Walking around with the weight equivalent of a third grader hanging from your neck can’t be good for your health, but that’s the type of strain we put on our bodies when looking at mobile devices. According to a new study, such behavior could lead to surgery.
The study, conducted by Dr. Ken Hansraj and published in Surgical Technology International, looked at posture and head positioning common during cell phone use and concluded those angles cause pressures that can lead to the “loss of the natural curve of the cervical spine” and “may lead to early wear, tear, degeneration, and possibly surgeries.”
The human head weighs between 10 and 12 pounds, but the study notes that when a person bends their head downward, an increasing amount of pressure is put on the neck: “As the head tilts forward the forces seen by the neck surges to 27 pounds at 15 degrees, 40 pounds at 30 degrees, 49 pounds at 45 degrees and 60 pounds at 60 degrees.”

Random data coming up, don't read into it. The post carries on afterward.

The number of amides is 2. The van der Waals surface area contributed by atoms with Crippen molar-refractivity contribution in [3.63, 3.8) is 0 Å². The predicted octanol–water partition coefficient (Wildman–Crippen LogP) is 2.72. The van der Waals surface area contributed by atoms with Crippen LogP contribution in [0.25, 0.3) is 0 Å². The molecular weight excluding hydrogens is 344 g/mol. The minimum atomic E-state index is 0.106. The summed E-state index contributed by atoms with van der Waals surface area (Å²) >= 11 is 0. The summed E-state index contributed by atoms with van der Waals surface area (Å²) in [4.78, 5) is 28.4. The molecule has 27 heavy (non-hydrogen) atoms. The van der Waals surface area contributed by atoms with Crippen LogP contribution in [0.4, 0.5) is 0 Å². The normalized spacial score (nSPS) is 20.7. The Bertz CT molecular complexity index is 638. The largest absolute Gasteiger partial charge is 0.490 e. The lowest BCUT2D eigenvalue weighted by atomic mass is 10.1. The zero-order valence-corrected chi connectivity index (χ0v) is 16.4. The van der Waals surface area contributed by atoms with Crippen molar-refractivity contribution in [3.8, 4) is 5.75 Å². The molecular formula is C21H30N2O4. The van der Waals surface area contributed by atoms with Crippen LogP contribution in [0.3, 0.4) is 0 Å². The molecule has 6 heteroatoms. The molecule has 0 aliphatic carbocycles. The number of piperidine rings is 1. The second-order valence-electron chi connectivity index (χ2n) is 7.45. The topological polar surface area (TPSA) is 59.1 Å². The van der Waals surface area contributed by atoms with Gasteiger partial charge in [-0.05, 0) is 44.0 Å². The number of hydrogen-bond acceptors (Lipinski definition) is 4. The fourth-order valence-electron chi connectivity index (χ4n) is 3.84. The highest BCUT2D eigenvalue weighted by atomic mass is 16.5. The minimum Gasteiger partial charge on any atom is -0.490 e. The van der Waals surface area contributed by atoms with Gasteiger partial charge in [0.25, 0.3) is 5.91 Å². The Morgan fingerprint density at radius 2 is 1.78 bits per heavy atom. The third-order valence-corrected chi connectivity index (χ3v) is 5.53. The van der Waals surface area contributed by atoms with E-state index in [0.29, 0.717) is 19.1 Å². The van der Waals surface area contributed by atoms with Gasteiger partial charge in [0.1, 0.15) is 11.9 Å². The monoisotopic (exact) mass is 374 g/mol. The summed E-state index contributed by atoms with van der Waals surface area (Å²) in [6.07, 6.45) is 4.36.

How do you prevent the need for surgery? Dr. Hansraj wrote that you should avoid spending hours a day hunched over your mobile device and try to look at it in the “neutral spine” position–neck straight and head facing forward.